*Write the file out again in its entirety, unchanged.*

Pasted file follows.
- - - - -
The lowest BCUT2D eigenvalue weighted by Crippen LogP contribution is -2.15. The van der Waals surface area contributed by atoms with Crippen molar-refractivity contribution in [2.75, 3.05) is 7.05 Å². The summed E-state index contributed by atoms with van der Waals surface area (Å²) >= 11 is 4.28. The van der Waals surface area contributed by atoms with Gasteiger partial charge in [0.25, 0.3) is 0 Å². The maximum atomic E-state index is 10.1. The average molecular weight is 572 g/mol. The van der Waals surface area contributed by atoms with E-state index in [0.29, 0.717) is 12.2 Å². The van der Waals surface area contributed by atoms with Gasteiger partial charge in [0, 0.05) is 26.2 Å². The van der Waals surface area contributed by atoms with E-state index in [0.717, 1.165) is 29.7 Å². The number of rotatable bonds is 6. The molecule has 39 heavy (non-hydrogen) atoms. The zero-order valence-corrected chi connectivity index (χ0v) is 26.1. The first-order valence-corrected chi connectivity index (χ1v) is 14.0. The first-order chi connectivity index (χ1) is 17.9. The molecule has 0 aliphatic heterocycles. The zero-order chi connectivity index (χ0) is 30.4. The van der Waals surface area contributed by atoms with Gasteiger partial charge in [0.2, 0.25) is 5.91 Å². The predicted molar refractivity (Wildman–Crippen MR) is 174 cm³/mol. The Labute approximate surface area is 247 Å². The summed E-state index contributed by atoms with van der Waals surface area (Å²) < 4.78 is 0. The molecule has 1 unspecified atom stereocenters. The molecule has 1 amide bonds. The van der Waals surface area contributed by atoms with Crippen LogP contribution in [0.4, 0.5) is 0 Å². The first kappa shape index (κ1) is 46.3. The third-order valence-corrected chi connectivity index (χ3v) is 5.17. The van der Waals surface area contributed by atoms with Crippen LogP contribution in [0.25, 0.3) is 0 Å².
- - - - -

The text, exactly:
The lowest BCUT2D eigenvalue weighted by Crippen LogP contribution is -2.15. The van der Waals surface area contributed by atoms with Crippen molar-refractivity contribution in [2.75, 3.05) is 7.05 Å². The summed E-state index contributed by atoms with van der Waals surface area (Å²) >= 11 is 4.28. The van der Waals surface area contributed by atoms with Gasteiger partial charge in [0.25, 0.3) is 0 Å². The maximum atomic E-state index is 10.1. The average molecular weight is 572 g/mol. The van der Waals surface area contributed by atoms with E-state index in [0.29, 0.717) is 12.2 Å². The van der Waals surface area contributed by atoms with Gasteiger partial charge in [0, 0.05) is 26.2 Å². The van der Waals surface area contributed by atoms with E-state index in [0.717, 1.165) is 29.7 Å². The number of rotatable bonds is 6. The molecule has 39 heavy (non-hydrogen) atoms. The zero-order valence-corrected chi connectivity index (χ0v) is 26.1. The first-order valence-corrected chi connectivity index (χ1v) is 14.0. The first-order chi connectivity index (χ1) is 17.9. The molecule has 0 aliphatic heterocycles. The zero-order chi connectivity index (χ0) is 30.4. The van der Waals surface area contributed by atoms with Gasteiger partial charge in [0.2, 0.25) is 5.91 Å². The predicted molar refractivity (Wildman–Crippen MR) is 174 cm³/mol. The Labute approximate surface area is 247 Å². The summed E-state index contributed by atoms with van der Waals surface area (Å²) < 4.78 is 0. The molecule has 1 unspecified atom stereocenters. The molecule has 1 amide bonds. The van der Waals surface area contributed by atoms with Crippen LogP contribution in [0.4, 0.5) is 0 Å². The first kappa shape index (κ1) is 46.3. The third-order valence-corrected chi connectivity index (χ3v) is 5.17. The van der Waals surface area contributed by atoms with Crippen LogP contribution in [0.25, 0.3) is 0 Å².